Small Cars in Big Numbers
In the post-globalized era, chain stores and fast-food eateries can be found almost everywhere on the planet. But when it comes to the most common car models, some of the biggest names remain unfamiliar to Americans.
“The rest of the world is really not a lot like us,” says Bill Visnic, a senior analyst for Edmunds.com, which provided this list of globally popular cars. “Small, compact, affordable cars more or less represent what the rest of the world drives.”
America is big, Americans prefer big, and frankly, Americans are big. As the following slides demonstrate, small cars are popular just about everywhere else, and have been for years, because they’re economical to buy and to run. They make the most sense just about everywhere else but here. But Americans are coming to their senses and becoming more environmentally aware.
Several cycles in recent years have made U.S. consumers consider scaling down. In 2008, Visnic says, we were on the tail end of the SUV boom, and Hummers were still around. Now in 2011, after a recession and huge economic downturn, comes another jump in gas prices. “It shifted our national consciousness, what the needs are compared to the wants,” says Visnic. “The late '90s through the middle 2000s was very much a market driven by wants rather than needs, and we saw that rise of SUVs, [while] pickup trucks got a lot more ostentatious. We kind of lost our minds for a while there.”
Approximate cost in USD: $17,000
Also known as the Holden Cruze and the Daewoo Lacetti Premiere, depending on the country where it’s sold, the Cruze is the first true global compact car for GM, after it went bankrupt in 2009 and then restructured. It’s already become quite popular in the U.S., but the important factor about the Cruze, Visnic says, is that it’s carrying the flag for GM now as it expands the Chevrolet name. “It was very fractionalized all around the world previously. In China they carried a lot of different names because they were with joint venture partners. In Europe, Opel carried the flag for GM. So they’re consolidating everything and reforming everything under the Chevy brand.”
Approximate cost in USD: $14,000
Ford has been on the global car map since the 1970s with the Fiesta subcompact, which only recently came to the U.S. in 2010. This is one of two Ford models on the list developed under the company's global process called One Ford, both models which Visnic says are much better efforts than in the past.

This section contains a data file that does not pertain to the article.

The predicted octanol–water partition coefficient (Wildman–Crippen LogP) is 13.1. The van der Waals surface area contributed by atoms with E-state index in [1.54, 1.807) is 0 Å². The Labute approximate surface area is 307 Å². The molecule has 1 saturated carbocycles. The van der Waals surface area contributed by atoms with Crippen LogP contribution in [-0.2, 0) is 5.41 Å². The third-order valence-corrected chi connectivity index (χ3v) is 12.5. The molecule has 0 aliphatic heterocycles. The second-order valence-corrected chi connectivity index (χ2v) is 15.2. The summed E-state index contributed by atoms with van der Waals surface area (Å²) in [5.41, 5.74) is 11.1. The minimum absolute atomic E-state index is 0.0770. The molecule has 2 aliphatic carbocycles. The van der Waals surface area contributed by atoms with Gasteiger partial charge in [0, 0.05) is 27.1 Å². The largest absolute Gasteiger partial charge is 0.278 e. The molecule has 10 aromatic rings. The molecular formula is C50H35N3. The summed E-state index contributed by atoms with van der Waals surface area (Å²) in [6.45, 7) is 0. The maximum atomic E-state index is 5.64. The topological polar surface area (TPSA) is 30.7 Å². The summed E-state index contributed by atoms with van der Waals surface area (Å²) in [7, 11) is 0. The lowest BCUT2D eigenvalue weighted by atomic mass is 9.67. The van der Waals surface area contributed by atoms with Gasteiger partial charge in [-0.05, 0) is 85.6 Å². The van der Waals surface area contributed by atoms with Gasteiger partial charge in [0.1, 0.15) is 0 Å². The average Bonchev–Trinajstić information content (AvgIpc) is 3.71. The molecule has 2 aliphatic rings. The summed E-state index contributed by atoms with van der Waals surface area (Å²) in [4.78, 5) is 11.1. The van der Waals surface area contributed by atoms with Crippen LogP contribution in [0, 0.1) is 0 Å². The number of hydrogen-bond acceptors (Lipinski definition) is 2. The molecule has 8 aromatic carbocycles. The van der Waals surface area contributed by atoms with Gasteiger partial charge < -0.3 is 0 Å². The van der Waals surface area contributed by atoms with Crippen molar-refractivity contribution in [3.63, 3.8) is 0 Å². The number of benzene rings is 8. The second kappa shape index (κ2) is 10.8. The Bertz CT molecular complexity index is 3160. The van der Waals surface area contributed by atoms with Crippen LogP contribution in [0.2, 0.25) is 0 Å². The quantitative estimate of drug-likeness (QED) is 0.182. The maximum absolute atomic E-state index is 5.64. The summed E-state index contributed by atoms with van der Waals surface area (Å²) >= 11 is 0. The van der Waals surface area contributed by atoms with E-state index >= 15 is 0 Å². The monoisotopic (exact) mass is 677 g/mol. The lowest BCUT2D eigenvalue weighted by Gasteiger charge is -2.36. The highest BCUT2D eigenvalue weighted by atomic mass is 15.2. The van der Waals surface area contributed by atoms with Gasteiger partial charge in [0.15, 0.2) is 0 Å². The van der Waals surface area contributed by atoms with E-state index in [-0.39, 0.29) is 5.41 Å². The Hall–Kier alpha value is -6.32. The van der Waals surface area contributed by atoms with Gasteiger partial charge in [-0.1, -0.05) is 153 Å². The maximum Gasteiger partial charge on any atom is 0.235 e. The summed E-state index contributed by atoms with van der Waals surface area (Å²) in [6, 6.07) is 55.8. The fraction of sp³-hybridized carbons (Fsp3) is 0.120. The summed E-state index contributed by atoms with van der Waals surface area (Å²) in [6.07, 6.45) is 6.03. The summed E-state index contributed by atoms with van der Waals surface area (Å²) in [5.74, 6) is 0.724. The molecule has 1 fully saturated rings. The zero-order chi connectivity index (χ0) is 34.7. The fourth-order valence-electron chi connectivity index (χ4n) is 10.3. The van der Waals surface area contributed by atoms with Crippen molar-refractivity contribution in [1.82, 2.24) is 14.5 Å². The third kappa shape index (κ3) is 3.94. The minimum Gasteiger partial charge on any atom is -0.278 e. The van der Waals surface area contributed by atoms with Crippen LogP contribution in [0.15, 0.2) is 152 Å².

But with these they’ve done a more productive job in making it work in all the different world markets, says Visnic, plus they’re just really great cars.
Approximate cost in USD: $22,000
Just about everybody knows the compact Accord. It is a prime example of what Honda does globally—take a nameplate and use it everywhere. They’ve developed the car with a certain set of very basic assumptions—size, weight, engines, Visnic explains. “But they adapted them ever so slightly to the regional tastes of where they are selling them, and build them close to where they are selling them.” Clearly their method is succeeding.
“Honda’s formula has always been more coming up with one very general set of assumptions about what an Accord is and enabling your process to make it ever so slightly different for different markets,” Visnic observes. “They’re extremely good at it. That’s one of the reasons these cars are so popular around the world. They’re equally good no matter where they are. None of them is ever a compromised version of the good Accord that’s somewhere else.
Approximate cost in USD: $16,000
As with the Honda Accord, everybody recognizes the Civic subcompact. Honda takes the Civic general platform: A civic everywhere will be this size, have this kind of engine (can be pretty diff US/ Europe) then you have ever so slight difference in, say, width, which is important in Europe with narrow streets. People have to park a lot in urban areas. That is pretty much the way almost any world car: Engines that work here don’t work elsewhere because of fuel economy and power level—In Europe you have to offer a diesel in just about everything you sell—diesel is cheaper. In Europe around 50% of cars have diesel engines, Visnic says, so Honda designs the car to accept a wide range of engines, to be adaptable.
Modern cars come with a maintenance regimen recommended by the manufacturer, but some dealers will try to sell you their own more expensive plan with extra, often needless services. If you let them. Don’t.
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